The writing funk continues. I've been putting most of the effort onto Eater, especially with the recent cocktail coverage that we've had, but there's no reason to keep all of you two readers from the glories of my food blog's writing! Also, nothing like having to blog for Eater National - I'm sort of glad that I don't have that job to do daily because I would have sky high blood pressure. Once in a while doing a live-blogging/editting scenario for a publication of that magnitude I can deal with. Super respect for the editor, Raph Brion. I've been on the cusp of some great food writing opportunities of late, and I can see that it's resulted in my inbox getting a lot more full. I'm glad that right now I have the flexibility to freelance. It's one step closer to potentially landing a semi-full time position writing daily about food. I'll take my chances once that comes along, but until then, blogging on my own lousy site to get the juices flowing!
I tend to have a minimalist policy toward photos, but it doesn't quite do the justice to just write about all the wondrous things I've put inside my mouth recently (now don't get dirty thoughts!), so I'll be happy to share a few of the hits that made into my Instagram account, and then a few that didn't make it.
Just a note, the iPhone 5 might be the single greatest food photography camera for a number of reasons. 1) The shareability is unbeatable with Instagram, Facebook, Twitter 2) there are a bazzillion apps that you can use to modify or enhance photos 3) you'll almost always have it on you, unlike your snazzy Canon T3i digital SLR 4) the low light settings are pretty awesome 5) you can use it take notes while you eat, in case you're into that thing 6) you look sorta cool holding an iPhone - you look sorta lame holding any other phone, especially the monstrous Galaxy Note II, and 7) it's super fast at taking pictures, so you can click and get it over with, and get to the EATING.
Picca recently released a slate of new dishes from the genius mind of Ricardo Zarate. His cooking and approach is so beyond and so on another level right now that many chefs in L.A. can only marvel at what he's done. I still remember some of the more humble meals that I had at Zarate's Mo-Chica in Downtown, the original location that was deserted and offered ceviche for like ten bucks. I could already tell that he was onto something, but Picca seems to be the full incarnation of Zarate's capabilities as a chef. He's playing around with a palette of flavors that no one else in L.A. has explored, and this dish is proof. There's uni tiradito, topped onto fresh scallops. That's already like sex on a seafood puck right there (literally sex - uni is sea urchin gonads for you). But Zarate laces the delicate and luscious of those two ocean critters with leche de tigre, a ceviche mother sauce with tang and spice all in one, with chiffonaded shiso leaf. Uh, someone kill me now. And give me another plate.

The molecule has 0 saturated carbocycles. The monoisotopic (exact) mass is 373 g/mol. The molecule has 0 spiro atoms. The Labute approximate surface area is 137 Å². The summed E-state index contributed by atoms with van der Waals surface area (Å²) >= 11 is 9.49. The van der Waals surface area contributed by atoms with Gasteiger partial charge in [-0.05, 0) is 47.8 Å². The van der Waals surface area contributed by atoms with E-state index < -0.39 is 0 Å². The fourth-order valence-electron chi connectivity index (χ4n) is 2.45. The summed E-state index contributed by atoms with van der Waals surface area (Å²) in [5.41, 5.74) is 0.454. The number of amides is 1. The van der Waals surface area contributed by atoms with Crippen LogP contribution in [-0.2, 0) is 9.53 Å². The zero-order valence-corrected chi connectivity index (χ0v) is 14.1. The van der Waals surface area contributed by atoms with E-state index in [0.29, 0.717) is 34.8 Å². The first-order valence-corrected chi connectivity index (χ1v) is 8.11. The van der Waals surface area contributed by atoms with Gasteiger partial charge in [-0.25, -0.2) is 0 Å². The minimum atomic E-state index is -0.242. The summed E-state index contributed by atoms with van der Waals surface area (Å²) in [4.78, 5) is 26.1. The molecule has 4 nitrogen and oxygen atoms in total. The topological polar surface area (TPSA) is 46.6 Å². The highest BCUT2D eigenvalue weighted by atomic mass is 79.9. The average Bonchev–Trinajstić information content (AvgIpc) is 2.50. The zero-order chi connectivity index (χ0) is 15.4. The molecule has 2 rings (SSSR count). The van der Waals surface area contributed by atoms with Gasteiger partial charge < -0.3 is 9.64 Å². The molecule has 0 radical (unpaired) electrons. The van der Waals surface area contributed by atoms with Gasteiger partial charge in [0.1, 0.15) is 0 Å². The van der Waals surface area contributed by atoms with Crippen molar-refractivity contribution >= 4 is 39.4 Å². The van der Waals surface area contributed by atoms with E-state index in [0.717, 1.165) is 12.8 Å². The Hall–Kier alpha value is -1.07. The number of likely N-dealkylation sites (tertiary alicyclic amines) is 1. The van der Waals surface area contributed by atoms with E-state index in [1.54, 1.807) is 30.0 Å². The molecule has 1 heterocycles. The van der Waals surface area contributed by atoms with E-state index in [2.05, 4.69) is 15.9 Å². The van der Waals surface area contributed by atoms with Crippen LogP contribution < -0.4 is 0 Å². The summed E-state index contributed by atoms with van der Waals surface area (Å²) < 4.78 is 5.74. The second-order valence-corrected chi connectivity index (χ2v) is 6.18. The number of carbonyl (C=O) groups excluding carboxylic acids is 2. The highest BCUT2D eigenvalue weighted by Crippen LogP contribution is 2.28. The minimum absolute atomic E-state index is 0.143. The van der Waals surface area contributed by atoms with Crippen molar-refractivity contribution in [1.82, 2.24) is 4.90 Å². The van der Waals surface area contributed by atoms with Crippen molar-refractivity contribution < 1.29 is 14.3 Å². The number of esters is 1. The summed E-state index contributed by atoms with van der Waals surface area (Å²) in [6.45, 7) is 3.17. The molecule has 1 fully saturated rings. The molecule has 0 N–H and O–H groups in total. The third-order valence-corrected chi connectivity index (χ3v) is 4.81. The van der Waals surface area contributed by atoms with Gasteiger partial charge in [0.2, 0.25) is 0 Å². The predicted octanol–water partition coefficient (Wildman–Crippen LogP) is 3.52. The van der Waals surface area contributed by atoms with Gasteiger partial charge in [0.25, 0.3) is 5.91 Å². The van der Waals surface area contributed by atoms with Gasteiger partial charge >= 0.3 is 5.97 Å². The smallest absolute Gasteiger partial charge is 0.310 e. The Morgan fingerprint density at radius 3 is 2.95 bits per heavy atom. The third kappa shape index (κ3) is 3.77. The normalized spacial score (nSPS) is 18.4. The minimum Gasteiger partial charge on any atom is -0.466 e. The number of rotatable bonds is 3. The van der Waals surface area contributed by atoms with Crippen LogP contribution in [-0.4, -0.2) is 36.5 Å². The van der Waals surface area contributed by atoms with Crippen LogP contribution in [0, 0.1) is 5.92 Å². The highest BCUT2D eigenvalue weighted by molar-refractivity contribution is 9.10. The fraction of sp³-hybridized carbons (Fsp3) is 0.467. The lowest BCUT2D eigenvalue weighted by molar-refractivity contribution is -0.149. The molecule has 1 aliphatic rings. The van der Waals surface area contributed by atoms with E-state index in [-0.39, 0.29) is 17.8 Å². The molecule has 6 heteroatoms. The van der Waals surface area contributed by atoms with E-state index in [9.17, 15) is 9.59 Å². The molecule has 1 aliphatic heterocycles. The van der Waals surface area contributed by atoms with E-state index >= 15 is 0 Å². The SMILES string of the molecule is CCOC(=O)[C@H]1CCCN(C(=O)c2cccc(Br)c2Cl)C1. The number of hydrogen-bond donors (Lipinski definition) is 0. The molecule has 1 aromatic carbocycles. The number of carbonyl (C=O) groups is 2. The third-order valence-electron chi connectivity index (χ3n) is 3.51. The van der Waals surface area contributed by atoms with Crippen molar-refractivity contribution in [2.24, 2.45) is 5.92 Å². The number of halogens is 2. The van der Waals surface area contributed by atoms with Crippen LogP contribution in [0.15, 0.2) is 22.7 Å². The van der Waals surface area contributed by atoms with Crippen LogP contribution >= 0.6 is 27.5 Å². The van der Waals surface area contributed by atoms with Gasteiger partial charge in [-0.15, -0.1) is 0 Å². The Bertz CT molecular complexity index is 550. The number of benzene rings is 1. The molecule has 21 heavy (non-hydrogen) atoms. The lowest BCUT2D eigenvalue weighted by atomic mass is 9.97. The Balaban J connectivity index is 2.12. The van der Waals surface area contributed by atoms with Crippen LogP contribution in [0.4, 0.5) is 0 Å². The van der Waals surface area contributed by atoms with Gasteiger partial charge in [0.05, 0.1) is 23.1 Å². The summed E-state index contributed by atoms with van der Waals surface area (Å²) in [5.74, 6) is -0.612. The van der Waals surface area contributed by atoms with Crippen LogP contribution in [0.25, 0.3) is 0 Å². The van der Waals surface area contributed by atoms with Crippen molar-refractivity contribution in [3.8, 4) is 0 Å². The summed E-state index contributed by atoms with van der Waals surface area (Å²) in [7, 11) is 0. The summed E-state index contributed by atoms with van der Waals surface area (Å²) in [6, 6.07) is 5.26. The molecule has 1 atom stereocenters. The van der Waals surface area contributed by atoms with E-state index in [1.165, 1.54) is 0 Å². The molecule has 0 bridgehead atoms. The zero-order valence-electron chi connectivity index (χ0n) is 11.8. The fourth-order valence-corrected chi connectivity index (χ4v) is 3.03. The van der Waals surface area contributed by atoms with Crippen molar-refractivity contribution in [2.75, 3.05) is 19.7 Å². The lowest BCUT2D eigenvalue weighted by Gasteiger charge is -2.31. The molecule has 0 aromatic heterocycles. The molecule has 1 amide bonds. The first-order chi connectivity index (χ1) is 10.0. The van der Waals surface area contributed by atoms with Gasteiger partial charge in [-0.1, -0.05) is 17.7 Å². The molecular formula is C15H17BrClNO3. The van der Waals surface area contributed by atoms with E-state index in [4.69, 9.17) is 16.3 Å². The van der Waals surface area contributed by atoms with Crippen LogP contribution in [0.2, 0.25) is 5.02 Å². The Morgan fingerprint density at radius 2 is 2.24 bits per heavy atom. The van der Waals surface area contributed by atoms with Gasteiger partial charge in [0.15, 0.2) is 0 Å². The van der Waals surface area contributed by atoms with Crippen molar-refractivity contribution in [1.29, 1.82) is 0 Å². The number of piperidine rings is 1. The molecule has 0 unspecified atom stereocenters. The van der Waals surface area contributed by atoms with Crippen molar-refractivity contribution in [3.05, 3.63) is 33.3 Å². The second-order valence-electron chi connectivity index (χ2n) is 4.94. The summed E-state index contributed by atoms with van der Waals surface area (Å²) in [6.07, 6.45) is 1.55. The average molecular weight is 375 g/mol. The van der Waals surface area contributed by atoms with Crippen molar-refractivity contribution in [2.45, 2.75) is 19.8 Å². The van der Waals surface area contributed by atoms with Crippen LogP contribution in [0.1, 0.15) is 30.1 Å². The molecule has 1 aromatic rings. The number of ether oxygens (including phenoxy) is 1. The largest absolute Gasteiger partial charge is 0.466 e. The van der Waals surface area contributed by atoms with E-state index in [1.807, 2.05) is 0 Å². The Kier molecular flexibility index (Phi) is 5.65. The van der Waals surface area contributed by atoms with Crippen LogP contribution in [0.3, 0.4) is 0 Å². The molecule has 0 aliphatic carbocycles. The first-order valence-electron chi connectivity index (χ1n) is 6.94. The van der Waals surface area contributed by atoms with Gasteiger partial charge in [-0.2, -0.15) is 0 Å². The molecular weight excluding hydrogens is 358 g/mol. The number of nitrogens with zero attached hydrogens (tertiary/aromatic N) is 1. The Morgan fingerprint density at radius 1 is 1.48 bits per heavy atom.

The Hart & The Hunter might be my favorite new restaurant in L.A. this year, mostly because the whole endeavor is decided amateurish and awesome at the same time. Obviously these guys are good chefs that know how to put together a great meal. They just haven't had the opportunity or investment to go into a full blown restaurant space. They started out at the Capri with Wolf In Sheep's Clothing, a name that was stolen and is now being used for a rather terrible reincarnation of Lilly's on Abbot Kinney. The H&H guys rebooted at the Palihotel on Melrose and instantly became the best restaurant on the block. The Southern-slanted cooking might be the best of its kind of L.A., and I'm a firm believer that the work that Husk started in Charleston is starting to overflow into the rest of the U.S. as not only a bona-fide American regional cuisine, but a pervasive one at that. The fried chicken liver dish might not be perfect (I think the livers could be slightly more tender), but the rest of the salad has an ideal balance of crunch and acid. The chopped steak (steak tartare) is one of the better versions I've had, a Bourdain-esque labor fest that involves some poor chef de partie having at it with a 10-inch chef's knife in the back of the kitchen, yielding the ideal texture for tartare. It's marvelous, dripping in light oil, and heck, served with a roasted bone marrow log.